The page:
In Egypt, freedom of speech is constitutional, but it is stifled by the iron hand of the courts, as shown in the sentencing of Sherine Abdel Wahab, one of the country’s most famous singers, for joking that drinking from the Nile leads to a parasitic illness, a situation that has occurred, and is still present in Egypt.
In 2016, during a concert in the United Arab Emirates, a fan asked the pop singer to sing Mashrebtesh Men Nilha (Have You Drunk from The Nile?) and she responded, “drinking from the Nile will get me schistosomiasis [known as bilharzia in Egypt].” If she thought the remark solely as a joke, others in Egypt didn’t. Instead, after the video of the remark emerged, Sherine was banned from performing in Egypt and taken to court by an Egyptian lawyer.
Sherine has since apologised, saying, “My beloved country Egypt and sons of my country Egypt, I apologise to you with all my heart for any pain I may have caused you. However, a Cairo court, on Tuesday, sentenced Sherine Abdel-Wahab to six months in prison in absentia for offending Egypt, accusing her of spreading false news and hurting the country’s tourism industry.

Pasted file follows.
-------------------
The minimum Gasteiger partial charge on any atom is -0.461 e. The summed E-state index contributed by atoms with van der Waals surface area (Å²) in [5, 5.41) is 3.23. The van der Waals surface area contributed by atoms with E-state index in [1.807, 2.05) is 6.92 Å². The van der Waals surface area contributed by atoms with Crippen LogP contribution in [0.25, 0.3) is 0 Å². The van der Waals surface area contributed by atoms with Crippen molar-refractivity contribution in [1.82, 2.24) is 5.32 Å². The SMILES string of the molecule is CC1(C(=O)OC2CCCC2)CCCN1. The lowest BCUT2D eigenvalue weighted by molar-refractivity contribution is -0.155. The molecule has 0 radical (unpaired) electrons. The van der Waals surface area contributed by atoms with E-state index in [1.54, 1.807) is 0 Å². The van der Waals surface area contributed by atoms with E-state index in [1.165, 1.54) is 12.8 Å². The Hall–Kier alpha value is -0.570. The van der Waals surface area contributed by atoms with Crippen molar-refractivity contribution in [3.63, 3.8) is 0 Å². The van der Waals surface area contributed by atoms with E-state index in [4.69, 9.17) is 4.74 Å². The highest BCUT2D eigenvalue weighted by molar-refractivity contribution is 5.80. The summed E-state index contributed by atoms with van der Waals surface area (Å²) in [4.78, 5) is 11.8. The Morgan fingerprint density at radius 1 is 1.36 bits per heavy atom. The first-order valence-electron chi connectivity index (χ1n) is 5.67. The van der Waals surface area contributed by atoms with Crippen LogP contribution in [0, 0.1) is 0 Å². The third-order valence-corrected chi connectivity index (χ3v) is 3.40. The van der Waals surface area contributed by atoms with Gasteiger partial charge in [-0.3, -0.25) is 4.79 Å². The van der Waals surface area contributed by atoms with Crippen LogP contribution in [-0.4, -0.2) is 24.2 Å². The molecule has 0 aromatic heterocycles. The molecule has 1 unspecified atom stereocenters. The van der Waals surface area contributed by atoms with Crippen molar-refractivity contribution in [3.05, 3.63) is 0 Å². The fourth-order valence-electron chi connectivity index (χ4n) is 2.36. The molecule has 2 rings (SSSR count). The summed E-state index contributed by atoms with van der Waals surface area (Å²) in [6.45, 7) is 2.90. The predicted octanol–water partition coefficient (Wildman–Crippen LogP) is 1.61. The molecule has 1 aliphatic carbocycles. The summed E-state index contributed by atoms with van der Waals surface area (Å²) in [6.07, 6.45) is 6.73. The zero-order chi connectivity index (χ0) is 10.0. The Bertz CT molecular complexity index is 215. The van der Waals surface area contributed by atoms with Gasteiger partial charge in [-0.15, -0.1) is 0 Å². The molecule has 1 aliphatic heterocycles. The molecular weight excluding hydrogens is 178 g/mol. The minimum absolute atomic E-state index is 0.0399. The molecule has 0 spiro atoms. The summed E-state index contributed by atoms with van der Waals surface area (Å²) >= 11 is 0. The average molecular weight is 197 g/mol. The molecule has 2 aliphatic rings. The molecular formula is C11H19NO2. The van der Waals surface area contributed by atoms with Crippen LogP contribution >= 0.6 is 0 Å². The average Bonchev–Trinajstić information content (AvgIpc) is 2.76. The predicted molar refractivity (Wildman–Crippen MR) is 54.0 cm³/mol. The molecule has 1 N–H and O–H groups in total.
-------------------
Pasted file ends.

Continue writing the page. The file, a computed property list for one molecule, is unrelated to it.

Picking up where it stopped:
Meanwhile, following Sherine’s joke, the Egyptian government has developed plans with the World Health Organization to eliminate Bilharzia from its waters. Schistosomiasis, a deadly parasitic infection affecting more than 207 million people in 76 countries, was widespread throughout much of Egypt’s history with reports of Schistosoma haematobium eggs findings in ancient mummies as early as 1910. The most recent research from the Ministry of Health and Population showed that by the end of 2010 only 20 villages in the whole country showed prevalence more than 3.5% and none had more than 10%.
Schistosomiasis is not the only bone of contention in Sherines case as there is also growing trend of female musicians being sent to jail. December 2017, saw the jailing of Egyptian pop musician Shaimaa Ahmed, popularly called Shyma simply because her music video showed her eating banana in way termed suggestive while in her underwear. For that singular act, the court found her guilty of inciting debauchery and publishing an indecent film. She was sentence to 2 years imprisonment which was reduced to 1 year after she appealed.